– Billions were wiped off the FTSE 100 on Thursday as investors around the world reacted to fears of an inflation-fueled recession, reported Sky News. The blue-chip index slumped 1.8 percent, joining a rout in global markets. Royal Mail led the fallers, down by 12 percent, after it warned of a battle to control soaring costs. Unilever, Diageo, Reckitt Benckiser and British American Tobacco saw drops of between 1.7 percent and 5.3 percent, while supermarket chain Tesco plunged nearly 4.1 percent. The sell-off comes near the end of a brutal week that saw the worst losses for US stock markets since June 2020.
– Reuters (paywall) via Yahoo Finance reported that JPMorgan Chase & Co plans to make further inroads into Germany by targeting more of the medium-sized firms that form the backbone of Europe’s largest economy, executives at the US bank said. The move is a challenge to established lenders such as Commerzbank, UniCredit’s HypoVereinsbank and Deutsche Bank, which have dominated a crowded market for Mittelstand companies for decades. JPMorgan, whose EU hub is in Frankfurt, has become one of the largest advisory banks in Germany in recent years, with an average 14 percent market share in M&A for German firms from 2016 through 2021, double its share over the previous six years.
– The Wall Street Journal (paywall) reported that McDonald’s Corporation said it would leave Russia and sell its business there over the country’s invasion of Ukraine. McDonald’s said in March that it was temporarily closing its 847 restaurants in Russia, while continuing to pay the 62,000 people it employs there. On Monday, it said continued ownership of its business in Russia was no longer tenable nor ‘consistent with McDonald’s values’. McDonald’s said it would pursue the sale of its entire portfolio of restaurants in Russia to a local buyer. It said those restaurants would no longer use the McDonald’s name, logo, branding or menu.
– Billionaire Leo Koguan, who claims to be the third-largest individual shareholder of Tesla stock, called on the carmaker to announce a $15 bn stock buyback as the company’s share price continues to fall, CNBC reported. In a tweet to Martin Viecha, Tesla’s senior director of IR, Koguan said the company should immediately announce its plans to buy back $5 bn of Tesla shares this year and $10 bn next year. He added that Tesla should use its free cashflow to fund the buyback and it shouldn’t affect its existing $18 bn cash reserves. The company’s stock has fallen more than 30 percent this year.
– The Register reported that Intel shareholders voted to reject the compensation packages for the chipmaker’s top executives, according to regulatory documents filed with the SEC, although the vote was non-binding on the company. The Intel Form 8K submission to the SEC dated May 12 shows about 1.78 bn votes were cast against Intel’s executive compensation of its listed officers, with about 921 mn votes cast in favor, nearly a two-to-one ratio against the packages. Last year’s compensation measures also failed to gain shareholder approval. Intel said it takes its investor feedback very seriously, and the company is committed to engaging with investors and addressing their concerns.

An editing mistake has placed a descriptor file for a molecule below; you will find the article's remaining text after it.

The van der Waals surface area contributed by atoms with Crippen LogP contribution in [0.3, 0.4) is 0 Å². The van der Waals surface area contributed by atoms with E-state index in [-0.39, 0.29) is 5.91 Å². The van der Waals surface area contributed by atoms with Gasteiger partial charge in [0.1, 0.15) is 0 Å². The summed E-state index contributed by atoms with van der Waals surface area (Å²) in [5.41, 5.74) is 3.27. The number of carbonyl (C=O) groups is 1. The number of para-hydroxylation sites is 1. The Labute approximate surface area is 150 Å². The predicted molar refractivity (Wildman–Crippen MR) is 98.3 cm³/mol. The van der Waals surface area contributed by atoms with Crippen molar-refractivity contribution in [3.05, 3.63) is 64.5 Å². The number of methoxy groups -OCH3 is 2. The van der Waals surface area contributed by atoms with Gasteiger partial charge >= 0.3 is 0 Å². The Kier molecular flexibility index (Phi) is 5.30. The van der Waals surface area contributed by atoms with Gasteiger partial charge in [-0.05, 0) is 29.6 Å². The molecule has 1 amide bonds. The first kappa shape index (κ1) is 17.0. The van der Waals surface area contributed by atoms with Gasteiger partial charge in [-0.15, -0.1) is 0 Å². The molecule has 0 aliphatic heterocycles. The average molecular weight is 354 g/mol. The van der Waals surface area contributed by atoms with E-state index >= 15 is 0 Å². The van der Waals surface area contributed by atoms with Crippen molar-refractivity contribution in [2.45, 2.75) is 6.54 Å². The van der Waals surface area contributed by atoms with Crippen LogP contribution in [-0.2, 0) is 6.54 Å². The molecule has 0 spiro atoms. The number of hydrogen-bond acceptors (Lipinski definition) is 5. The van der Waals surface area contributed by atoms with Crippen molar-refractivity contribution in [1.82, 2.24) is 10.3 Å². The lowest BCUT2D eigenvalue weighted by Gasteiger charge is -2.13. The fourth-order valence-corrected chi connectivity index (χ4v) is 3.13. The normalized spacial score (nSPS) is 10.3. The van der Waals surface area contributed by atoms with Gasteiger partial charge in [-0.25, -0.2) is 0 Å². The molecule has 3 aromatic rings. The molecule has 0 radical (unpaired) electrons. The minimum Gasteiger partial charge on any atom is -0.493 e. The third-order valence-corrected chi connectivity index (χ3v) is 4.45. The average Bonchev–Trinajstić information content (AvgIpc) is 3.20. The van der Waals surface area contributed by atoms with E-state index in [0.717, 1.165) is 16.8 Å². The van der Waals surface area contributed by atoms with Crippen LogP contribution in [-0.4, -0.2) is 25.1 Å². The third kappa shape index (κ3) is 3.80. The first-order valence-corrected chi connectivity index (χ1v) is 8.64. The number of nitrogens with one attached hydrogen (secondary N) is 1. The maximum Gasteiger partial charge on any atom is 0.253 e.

– Bloomberg reported that Boeing Co’s biggest airline customer in China removed more than 100 of the US manufacturer’s 737 Max jets from its near-term fleet plans, citing uncertainty over deliveries. China Southern Airlines Co chairman Ma Xu Lun said at an investor briefing that Boeing’s updated best-selling aircraft would be excluded from fleet deliveries through 2024. The carrier expects to take delivery of 78 aircraft in total over the period, down from 181 in a previous forecast in March. China Southern said in its annual report in March that 39 were due to arrive this year, building toward a total of 103 deliveries through 2024.
– In other airline developments, JetBlue Airways said it plans to launch a hostile takeover attempt for discount carrier Spirit Airlines after Spirit rejected JetBlue’s $3.6 bn offer in favor of an existing deal with Frontier Airlines, the WSJ reported. JetBlue is appealing directly to Spirit’s shareholders by launching a tender offer for their shares, in hopes of pressuring Spirit’s management to re-engage in negotiations, JetBlue said. At the same time, JetBlue said it is urging Spirit shareholders to vote against Spirit’s planned merger with Frontier Group Holdings on June 10 to send a message to Spirit’s board.
– Emirates Telecommunications Group announced it had acquired a 9.8 percent stake in Vodafone for about $4.4 bn, one of its largest investments in more than a decade, the Financial Times (paywall) reported. The state-controlled investment group, whose chief executive spent 17 years in senior positions at Vodafone, voiced unreserved support for the company’s management and strategy. The surprise arrival of the UAE group to pole position on Vodafone’s shareholder list ‘gives management a bit of breathing space,’ said a top-20 investor in the London-headquartered company. Vodafone’s CEO Nick Read ‘will probably be given at least this year to show he can turn round the business,’ the investor added.
– The TRADE reported that technology will shape the trading strategies of the world going forward, and firms that don’t adapt to this will get left behind, according to a global buy-side perspective panel at TradeTech in Paris, in a discussion on which trading strategies should be prioritized to best adapt to another year of market uncertainties. Matt McLoughlin, head of trading at Liontrust, stressed: ‘You have to keep the end client in mind, and that focus is really important. But those firms that can offer liquidity and differentiate [themselves] are the ones that will stand out. The future is going to be all about technology, and that’s going to be crucial in navigating the liquidity landscape.’